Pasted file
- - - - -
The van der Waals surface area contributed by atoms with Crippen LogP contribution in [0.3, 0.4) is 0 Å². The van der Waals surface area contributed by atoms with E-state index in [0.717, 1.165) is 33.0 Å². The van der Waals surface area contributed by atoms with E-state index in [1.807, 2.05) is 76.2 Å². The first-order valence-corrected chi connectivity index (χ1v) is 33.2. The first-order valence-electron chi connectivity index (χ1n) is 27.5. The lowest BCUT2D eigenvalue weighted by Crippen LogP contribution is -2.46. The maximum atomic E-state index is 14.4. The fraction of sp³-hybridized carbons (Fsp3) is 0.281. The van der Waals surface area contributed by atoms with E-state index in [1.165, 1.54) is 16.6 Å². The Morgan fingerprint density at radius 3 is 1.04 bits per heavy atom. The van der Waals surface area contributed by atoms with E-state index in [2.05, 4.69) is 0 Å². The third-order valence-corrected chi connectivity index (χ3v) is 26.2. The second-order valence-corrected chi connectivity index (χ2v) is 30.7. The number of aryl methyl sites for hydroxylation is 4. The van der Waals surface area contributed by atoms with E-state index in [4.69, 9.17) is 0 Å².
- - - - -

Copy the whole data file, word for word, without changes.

The van der Waals surface area contributed by atoms with Crippen LogP contribution in [0.3, 0.4) is 0 Å². The van der Waals surface area contributed by atoms with E-state index in [0.717, 1.165) is 33.0 Å². The van der Waals surface area contributed by atoms with E-state index in [1.807, 2.05) is 76.2 Å². The first-order valence-corrected chi connectivity index (χ1v) is 33.2. The first-order valence-electron chi connectivity index (χ1n) is 27.5. The lowest BCUT2D eigenvalue weighted by Crippen LogP contribution is -2.46. The maximum atomic E-state index is 14.4. The fraction of sp³-hybridized carbons (Fsp3) is 0.281. The van der Waals surface area contributed by atoms with E-state index in [1.165, 1.54) is 16.6 Å². The Morgan fingerprint density at radius 3 is 1.04 bits per heavy atom. The van der Waals surface area contributed by atoms with E-state index in [2.05, 4.69) is 0 Å². The third-order valence-corrected chi connectivity index (χ3v) is 26.2. The second-order valence-corrected chi connectivity index (χ2v) is 30.7. The number of aryl methyl sites for hydroxylation is 4. The van der Waals surface area contributed by atoms with E-state index in [4.69, 9.17) is 0 Å².